Is this the year that advertisers finally catch up with the transformation in mobile video viewing that audiences are driving? More and more studies suggest brands have been way too shy about exploiting their mobile video options, but all I can say is, “What’s taking so long?”
The latest data points outlining the shift to mobile video viewing come courtesy of Zenith’s Online Video Forecasts 2017. The agency, part of giant Publicis, says that mobile video viewing this year will rise more than a third, to nearly 29 minutes a day per person, part of what it says will be an average daily online video diet of 47.4 minutes a day.
Importantly, as mobile keeps rising, video views on so-called fixed devices – PCs, laptops and smart TVs – are projected to peak. Zenith still expects such outlets to continue growing, but slowly, at 2 percent for the year to 18.6 minutes per day. And going forward, even as mobile continues grow at a double-digit rate the next two years, fixed devices are projected to decline as more users depend on their mobile device to watch just the videos they want.
“Online video is one of the fastest-growing channels of advertising, triggering heavy demand from brands for high-quality content,” said Jonathan Barnard, Head of Forecasting and Director of Global Intelligence at Zenith. “Video platforms that can capture the attention of the most consumers with the best content will reap the highest rewards.”
In her 2017 Internet Trends presentation last month, long-time Kleiner Perkins analyst Mary Meeker once again spotlighted the gap between time spent by users on mobile and advertising share devoted to that market.
The difference, she said, was a “$16 billion opportunity” for brands who should be trying to reach mobile audiences. Instead, she noted, the continued over-indexing by advertisers on print outlets versus time spent means money misplaced.
Zenith notes there are still plenty of advantages in online video for fixed devices, such as larger screens and viewing that typically takes place in less distracting surroundings. Because those larger, quieter platforms deliver brand messages more efficiently, they’ve still commanding a premium from advertisers.
But don’t expect that to last.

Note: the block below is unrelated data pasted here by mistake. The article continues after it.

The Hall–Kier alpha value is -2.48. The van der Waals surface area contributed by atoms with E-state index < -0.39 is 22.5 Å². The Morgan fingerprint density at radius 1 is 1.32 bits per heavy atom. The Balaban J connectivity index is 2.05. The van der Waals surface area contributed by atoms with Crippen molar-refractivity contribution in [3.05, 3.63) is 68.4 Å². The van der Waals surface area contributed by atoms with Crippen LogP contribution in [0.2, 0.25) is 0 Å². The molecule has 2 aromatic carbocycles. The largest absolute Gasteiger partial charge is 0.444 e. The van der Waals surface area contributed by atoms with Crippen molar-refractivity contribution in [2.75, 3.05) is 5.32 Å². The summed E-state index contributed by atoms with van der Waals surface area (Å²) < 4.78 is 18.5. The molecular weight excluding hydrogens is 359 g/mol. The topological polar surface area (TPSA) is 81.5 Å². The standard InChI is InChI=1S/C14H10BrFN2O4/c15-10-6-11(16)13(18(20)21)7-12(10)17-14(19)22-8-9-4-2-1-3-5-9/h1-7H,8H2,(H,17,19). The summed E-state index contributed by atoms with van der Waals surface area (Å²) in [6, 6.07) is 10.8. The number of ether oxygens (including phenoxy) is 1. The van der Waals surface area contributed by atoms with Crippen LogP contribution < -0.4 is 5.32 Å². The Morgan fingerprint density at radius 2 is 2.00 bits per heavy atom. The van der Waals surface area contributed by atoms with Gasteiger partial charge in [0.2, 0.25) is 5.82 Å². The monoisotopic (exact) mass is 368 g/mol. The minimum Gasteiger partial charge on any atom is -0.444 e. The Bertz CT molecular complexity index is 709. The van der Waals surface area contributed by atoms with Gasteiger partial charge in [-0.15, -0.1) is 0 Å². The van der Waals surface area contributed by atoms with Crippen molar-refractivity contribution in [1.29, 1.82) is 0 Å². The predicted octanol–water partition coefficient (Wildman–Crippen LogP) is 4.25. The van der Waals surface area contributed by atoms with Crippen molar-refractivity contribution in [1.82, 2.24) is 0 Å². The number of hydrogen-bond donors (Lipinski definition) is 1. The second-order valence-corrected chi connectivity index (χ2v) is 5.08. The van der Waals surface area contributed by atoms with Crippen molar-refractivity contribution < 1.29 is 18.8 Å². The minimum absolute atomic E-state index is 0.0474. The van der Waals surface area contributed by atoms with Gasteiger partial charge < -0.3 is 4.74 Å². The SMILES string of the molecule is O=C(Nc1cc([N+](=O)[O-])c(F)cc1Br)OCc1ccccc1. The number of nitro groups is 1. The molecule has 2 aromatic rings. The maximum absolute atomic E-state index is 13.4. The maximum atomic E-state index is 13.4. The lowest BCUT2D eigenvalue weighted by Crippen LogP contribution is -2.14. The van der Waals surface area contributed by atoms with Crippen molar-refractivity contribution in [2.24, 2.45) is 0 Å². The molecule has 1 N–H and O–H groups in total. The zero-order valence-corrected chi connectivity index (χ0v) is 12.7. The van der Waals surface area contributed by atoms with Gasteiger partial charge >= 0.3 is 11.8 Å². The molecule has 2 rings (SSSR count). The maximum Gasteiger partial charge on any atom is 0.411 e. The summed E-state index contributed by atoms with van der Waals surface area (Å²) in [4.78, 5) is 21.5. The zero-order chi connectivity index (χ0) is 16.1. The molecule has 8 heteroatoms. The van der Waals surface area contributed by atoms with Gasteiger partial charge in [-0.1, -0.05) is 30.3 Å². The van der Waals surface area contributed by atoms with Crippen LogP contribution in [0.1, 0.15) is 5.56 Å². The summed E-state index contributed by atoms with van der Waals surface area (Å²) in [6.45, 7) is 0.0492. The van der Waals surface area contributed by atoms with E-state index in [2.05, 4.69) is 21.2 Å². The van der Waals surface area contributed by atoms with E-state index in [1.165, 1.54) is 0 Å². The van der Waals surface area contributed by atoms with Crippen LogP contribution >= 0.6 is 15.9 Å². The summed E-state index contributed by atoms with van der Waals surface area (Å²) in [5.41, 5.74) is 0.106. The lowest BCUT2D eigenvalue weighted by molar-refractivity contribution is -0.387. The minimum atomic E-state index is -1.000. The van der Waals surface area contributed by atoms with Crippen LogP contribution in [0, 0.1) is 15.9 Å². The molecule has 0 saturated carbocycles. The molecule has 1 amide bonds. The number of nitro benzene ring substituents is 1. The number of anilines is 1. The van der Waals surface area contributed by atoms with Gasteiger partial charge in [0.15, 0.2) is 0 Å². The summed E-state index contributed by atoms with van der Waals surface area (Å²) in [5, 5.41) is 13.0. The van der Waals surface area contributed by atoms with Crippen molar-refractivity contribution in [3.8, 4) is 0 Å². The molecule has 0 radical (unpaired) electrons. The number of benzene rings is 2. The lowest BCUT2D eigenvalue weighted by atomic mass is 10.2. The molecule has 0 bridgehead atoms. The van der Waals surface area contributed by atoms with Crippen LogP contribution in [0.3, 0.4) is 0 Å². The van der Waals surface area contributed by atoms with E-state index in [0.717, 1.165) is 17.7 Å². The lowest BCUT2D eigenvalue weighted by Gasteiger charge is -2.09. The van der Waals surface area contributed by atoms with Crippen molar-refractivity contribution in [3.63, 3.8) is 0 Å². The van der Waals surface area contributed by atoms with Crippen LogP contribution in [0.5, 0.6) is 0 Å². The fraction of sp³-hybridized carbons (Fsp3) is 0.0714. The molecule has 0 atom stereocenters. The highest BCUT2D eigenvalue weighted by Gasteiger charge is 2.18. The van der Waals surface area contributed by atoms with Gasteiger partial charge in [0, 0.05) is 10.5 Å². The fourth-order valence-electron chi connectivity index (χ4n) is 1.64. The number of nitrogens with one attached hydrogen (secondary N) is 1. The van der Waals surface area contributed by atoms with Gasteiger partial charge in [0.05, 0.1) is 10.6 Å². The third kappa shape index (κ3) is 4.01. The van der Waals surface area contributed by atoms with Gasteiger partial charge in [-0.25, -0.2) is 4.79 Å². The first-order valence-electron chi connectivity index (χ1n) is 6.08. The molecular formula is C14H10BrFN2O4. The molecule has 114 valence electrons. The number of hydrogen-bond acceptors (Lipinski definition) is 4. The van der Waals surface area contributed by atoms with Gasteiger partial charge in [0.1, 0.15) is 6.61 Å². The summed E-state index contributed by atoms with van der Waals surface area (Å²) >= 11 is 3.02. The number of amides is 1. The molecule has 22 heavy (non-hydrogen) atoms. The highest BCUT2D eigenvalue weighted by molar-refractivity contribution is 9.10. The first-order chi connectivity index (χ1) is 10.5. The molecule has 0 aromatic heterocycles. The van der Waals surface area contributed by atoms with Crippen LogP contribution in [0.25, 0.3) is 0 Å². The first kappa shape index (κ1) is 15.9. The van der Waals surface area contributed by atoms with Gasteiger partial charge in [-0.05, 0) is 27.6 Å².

First of all, sites such as Facebook, Twitter, Buzzfeed and Snapchat have signaled they intend to increase the advertising opportunities they’ll provide through mobile video. LinkedIn is adding native video capabilities. Sites such as Hulu, Brand.Live, Iris.TV and PadSquad are providing all kinds of opportunities for new kinds of video consumption.
Meanwhile, big traditional pay-TV sites such as ESPN and Turner Broadcasting’s TNT and TBS are wiring their mobile apps with more and more video capabilities, including live game playback for their pay-TV subscribers. And speaking of live sports, Twitter, Facebook and Amazon are all among the outlets locking up rights to games and highlights.
Other data just out from PwC projects that for the first time, online advertising of all kinds this year has overtaken television advertising in terms of spend, and by a lot: $15 billion.
By 20121, PwC projects, the online space will be approximately $116 billion a year, 50 percent larger than TV. So there’s lots of room here for ad growth on both fixed and mobile sides of online video viewing. Just count on mobile video taking an increasingly large share of that very large pie.
Not surprisingly, though, Zenith predicts the disparity between fixed and mobile online video viewing will finally end next year. Simply put, mobile’s sheer volume finally catches up, and likely will never look back.
A broader and broader range of consumers will see mobile devices as the place they go for a wide array of video-based news, entertainment, education and more. The question, at least in the short term, is who’s going to win on mobile while everyone else waits to catch up?